# Re: Arc length equation (fwd)

```---------- Forwarded message ----------
Date: Mon, 09 Jul 2007 03:59:03 +0000
From: Langer Giv'r <transworldsnowboarding19@xxxxxxxxxxx>
To: mod1@xxxxxxxxxx
Subject: Re: Arc length equation

Hi again

That equation for spark length does show the relation between power output
and arc length, but I was looking more for what makes more of a difference
in arc length, voltage or current?

Thanks for the help!

Daniel.

>From: List moderator <mod1@xxxxxxxxxx>
>To: Langer Giv'r <transworldsnowboarding19@xxxxxxxxxxx>
>Subject: Re: Arc length equation
>Date: Thu, 5 Jul 2007 22:39:46 -0600 (MDT)
>
>Hi Daniel.
>
>There was just such an equation posted.  Check out the archives, june
>2007, the thread is Jonathon's 6" Coil.
>
>Let me know if this doesn't do the trick.
>
>Chip
>
>On Fri, 6 Jul 2007, Langer Giv'r wrote:
>
> > Hey, I am currently in my second year of Engineering at the University
>of
> > Alberta.  I am just wondering if it is possible to derive an equation
>for
> > arc length as a function of voltage and current, given temperature,
>density,
> > dielectric strength, frequency, and any other variables that might come
>into
> > play and make the equation uncontrolled for anything except voltage and
> > current.  The purpose of this is to create a data set, and plot it onto
>a
> > graph in 3 space to find out what creates the most breakdown, voltage or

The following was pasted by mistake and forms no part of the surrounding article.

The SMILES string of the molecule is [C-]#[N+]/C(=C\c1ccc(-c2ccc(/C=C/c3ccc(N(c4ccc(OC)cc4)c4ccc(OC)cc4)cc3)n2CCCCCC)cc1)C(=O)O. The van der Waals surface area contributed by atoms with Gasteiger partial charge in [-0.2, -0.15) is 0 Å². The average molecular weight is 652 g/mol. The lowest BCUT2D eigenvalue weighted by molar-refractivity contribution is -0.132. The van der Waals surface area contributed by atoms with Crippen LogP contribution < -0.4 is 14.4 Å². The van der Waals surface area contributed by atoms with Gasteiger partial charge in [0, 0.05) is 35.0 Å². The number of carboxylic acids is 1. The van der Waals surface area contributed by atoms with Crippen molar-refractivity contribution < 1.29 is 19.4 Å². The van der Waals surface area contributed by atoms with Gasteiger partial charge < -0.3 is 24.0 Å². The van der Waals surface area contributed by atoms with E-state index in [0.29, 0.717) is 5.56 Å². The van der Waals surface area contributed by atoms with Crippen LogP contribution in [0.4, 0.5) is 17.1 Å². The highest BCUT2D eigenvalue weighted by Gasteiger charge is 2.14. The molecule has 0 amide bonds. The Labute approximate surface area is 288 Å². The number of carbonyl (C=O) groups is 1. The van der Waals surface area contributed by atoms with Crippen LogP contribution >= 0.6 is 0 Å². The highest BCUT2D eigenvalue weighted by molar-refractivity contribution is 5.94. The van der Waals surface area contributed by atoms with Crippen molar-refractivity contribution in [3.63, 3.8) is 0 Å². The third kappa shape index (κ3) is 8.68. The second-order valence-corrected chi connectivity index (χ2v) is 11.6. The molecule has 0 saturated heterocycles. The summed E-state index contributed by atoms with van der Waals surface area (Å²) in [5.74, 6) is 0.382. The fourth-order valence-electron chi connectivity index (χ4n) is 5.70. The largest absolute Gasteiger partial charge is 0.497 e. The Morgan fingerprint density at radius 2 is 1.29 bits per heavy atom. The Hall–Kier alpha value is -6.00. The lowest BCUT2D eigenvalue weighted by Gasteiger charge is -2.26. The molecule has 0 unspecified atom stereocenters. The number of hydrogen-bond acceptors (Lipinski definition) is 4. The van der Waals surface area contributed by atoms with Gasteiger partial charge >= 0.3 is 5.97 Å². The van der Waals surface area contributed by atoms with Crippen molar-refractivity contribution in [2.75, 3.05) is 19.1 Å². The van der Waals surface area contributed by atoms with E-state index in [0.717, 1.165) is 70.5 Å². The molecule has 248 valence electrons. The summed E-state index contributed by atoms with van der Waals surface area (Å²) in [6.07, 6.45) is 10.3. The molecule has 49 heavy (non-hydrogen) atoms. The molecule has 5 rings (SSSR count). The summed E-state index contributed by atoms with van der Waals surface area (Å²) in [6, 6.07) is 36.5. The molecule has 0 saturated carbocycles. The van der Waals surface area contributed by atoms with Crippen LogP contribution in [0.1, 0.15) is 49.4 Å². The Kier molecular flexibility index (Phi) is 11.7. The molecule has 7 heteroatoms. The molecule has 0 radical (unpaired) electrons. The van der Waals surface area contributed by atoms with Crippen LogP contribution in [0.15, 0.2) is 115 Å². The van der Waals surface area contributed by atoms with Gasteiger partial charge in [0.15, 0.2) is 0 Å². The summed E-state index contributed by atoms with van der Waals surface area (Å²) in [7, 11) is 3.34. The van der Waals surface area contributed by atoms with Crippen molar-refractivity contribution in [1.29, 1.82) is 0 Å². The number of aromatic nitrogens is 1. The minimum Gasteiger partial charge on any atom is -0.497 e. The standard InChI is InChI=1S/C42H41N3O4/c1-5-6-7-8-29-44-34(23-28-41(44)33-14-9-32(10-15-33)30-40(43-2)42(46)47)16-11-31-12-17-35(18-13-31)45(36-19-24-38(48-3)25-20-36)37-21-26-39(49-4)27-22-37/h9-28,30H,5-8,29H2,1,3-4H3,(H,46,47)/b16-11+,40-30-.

> > current (for a given quantity, as you obviously cannot match current
>with
>all
> > wrong and there is a simple answer that I have not yet read.  Oh well,
>doing
> > this is good experience anyways.  I was thinking something along the
>lines
> > of:
> >
> >     L(E,I) = unknown variables and given quantities.
> >
> > This multivariable equation will then be partially differentiable
>because
> > there are only two variables as everything else in the equation must be
> > known.
> >
> > If the equation is then plotted on a 3D graph with z = L, x = E, y = I,
>the
> > surface graphed should show peaks showing which variable adds to the arc
> > length the most.
> >
> > I havent quite thought that far into the fact that voltage and current
>are
> > related (which is probably huge).
> >
> > Thanks a lot,
> >
> > Daniel
> >
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>

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